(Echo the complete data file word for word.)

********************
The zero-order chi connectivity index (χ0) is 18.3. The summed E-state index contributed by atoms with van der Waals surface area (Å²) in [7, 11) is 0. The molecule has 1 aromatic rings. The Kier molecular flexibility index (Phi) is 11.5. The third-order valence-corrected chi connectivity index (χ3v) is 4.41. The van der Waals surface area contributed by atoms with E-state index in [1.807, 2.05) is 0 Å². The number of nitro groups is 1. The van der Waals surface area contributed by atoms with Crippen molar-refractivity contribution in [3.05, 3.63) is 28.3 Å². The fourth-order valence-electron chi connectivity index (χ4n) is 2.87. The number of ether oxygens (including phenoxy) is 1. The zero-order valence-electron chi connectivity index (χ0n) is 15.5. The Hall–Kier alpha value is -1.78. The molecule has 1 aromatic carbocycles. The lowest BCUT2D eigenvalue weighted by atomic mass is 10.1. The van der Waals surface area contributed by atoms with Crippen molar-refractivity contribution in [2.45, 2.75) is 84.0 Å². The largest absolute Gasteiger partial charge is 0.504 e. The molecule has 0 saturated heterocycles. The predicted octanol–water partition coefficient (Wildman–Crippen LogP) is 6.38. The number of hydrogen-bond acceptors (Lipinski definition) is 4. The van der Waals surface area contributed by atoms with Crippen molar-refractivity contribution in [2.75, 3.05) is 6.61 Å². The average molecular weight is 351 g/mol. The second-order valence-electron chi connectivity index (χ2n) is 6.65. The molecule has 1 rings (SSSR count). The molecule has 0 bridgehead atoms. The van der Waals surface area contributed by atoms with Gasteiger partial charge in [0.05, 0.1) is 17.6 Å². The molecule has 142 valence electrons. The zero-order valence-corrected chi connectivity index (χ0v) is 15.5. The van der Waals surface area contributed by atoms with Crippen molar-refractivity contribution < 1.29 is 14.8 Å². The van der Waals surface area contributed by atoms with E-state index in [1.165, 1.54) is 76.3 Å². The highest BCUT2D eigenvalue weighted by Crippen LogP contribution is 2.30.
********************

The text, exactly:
The zero-order chi connectivity index (χ0) is 18.3. The summed E-state index contributed by atoms with van der Waals surface area (Å²) in [7, 11) is 0. The molecule has 1 aromatic rings. The Kier molecular flexibility index (Phi) is 11.5. The third-order valence-corrected chi connectivity index (χ3v) is 4.41. The van der Waals surface area contributed by atoms with E-state index in [1.807, 2.05) is 0 Å². The number of nitro groups is 1. The van der Waals surface area contributed by atoms with Crippen molar-refractivity contribution in [3.05, 3.63) is 28.3 Å². The fourth-order valence-electron chi connectivity index (χ4n) is 2.87. The number of ether oxygens (including phenoxy) is 1. The zero-order valence-electron chi connectivity index (χ0n) is 15.5. The Hall–Kier alpha value is -1.78. The molecule has 1 aromatic carbocycles. The lowest BCUT2D eigenvalue weighted by atomic mass is 10.1. The van der Waals surface area contributed by atoms with Crippen molar-refractivity contribution in [2.45, 2.75) is 84.0 Å². The largest absolute Gasteiger partial charge is 0.504 e. The molecule has 0 saturated heterocycles. The predicted octanol–water partition coefficient (Wildman–Crippen LogP) is 6.38. The number of hydrogen-bond acceptors (Lipinski definition) is 4. The van der Waals surface area contributed by atoms with Crippen molar-refractivity contribution in [2.75, 3.05) is 6.61 Å². The average molecular weight is 351 g/mol. The second-order valence-electron chi connectivity index (χ2n) is 6.65. The molecule has 1 rings (SSSR count). The molecule has 0 bridgehead atoms. The van der Waals surface area contributed by atoms with Gasteiger partial charge in [0.05, 0.1) is 17.6 Å². The molecule has 142 valence electrons. The zero-order valence-corrected chi connectivity index (χ0v) is 15.5. The van der Waals surface area contributed by atoms with Crippen molar-refractivity contribution < 1.29 is 14.8 Å². The van der Waals surface area contributed by atoms with E-state index in [1.165, 1.54) is 76.3 Å². The highest BCUT2D eigenvalue weighted by Crippen LogP contribution is 2.30.